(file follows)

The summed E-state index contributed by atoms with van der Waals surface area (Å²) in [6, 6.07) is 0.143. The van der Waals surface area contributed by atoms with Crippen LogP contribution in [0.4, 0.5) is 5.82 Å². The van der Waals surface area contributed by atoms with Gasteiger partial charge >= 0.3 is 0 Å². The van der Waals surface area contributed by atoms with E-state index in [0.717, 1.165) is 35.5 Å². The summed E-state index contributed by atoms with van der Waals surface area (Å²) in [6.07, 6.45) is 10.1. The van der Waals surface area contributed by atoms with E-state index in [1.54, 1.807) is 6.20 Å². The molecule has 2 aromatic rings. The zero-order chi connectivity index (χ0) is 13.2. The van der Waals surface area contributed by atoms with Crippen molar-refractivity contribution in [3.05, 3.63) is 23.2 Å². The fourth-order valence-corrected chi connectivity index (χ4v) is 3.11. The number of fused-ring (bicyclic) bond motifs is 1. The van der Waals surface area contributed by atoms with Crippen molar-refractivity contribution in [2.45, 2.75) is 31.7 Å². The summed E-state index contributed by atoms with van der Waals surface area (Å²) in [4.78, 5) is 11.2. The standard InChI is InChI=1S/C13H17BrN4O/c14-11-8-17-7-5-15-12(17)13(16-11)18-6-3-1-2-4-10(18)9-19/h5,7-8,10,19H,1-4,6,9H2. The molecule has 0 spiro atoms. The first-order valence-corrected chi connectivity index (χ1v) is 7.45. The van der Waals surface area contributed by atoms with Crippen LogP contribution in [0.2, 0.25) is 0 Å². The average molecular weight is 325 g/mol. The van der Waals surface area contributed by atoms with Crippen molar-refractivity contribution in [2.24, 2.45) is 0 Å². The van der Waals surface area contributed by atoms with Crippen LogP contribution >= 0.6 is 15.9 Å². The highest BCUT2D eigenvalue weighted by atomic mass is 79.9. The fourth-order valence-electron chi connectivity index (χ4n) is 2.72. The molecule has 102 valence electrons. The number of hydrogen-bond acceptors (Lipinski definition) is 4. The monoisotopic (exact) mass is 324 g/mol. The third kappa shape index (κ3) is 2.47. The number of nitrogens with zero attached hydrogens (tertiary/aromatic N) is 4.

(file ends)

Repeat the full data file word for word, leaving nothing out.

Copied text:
The summed E-state index contributed by atoms with van der Waals surface area (Å²) in [6, 6.07) is 0.143. The van der Waals surface area contributed by atoms with Crippen LogP contribution in [0.4, 0.5) is 5.82 Å². The van der Waals surface area contributed by atoms with Gasteiger partial charge >= 0.3 is 0 Å². The van der Waals surface area contributed by atoms with E-state index in [0.717, 1.165) is 35.5 Å². The summed E-state index contributed by atoms with van der Waals surface area (Å²) in [6.07, 6.45) is 10.1. The van der Waals surface area contributed by atoms with E-state index in [1.54, 1.807) is 6.20 Å². The molecule has 2 aromatic rings. The zero-order chi connectivity index (χ0) is 13.2. The van der Waals surface area contributed by atoms with Crippen molar-refractivity contribution in [3.05, 3.63) is 23.2 Å². The fourth-order valence-corrected chi connectivity index (χ4v) is 3.11. The number of fused-ring (bicyclic) bond motifs is 1. The van der Waals surface area contributed by atoms with Crippen molar-refractivity contribution in [2.45, 2.75) is 31.7 Å². The summed E-state index contributed by atoms with van der Waals surface area (Å²) in [4.78, 5) is 11.2. The standard InChI is InChI=1S/C13H17BrN4O/c14-11-8-17-7-5-15-12(17)13(16-11)18-6-3-1-2-4-10(18)9-19/h5,7-8,10,19H,1-4,6,9H2. The molecule has 0 spiro atoms. The first-order valence-corrected chi connectivity index (χ1v) is 7.45. The van der Waals surface area contributed by atoms with Crippen LogP contribution in [0.2, 0.25) is 0 Å². The average molecular weight is 325 g/mol. The van der Waals surface area contributed by atoms with Crippen molar-refractivity contribution in [2.24, 2.45) is 0 Å². The van der Waals surface area contributed by atoms with Crippen LogP contribution >= 0.6 is 15.9 Å². The highest BCUT2D eigenvalue weighted by atomic mass is 79.9. The fourth-order valence-electron chi connectivity index (χ4n) is 2.72. The molecule has 102 valence electrons. The number of hydrogen-bond acceptors (Lipinski definition) is 4. The monoisotopic (exact) mass is 324 g/mol. The third kappa shape index (κ3) is 2.47. The number of nitrogens with zero attached hydrogens (tertiary/aromatic N) is 4.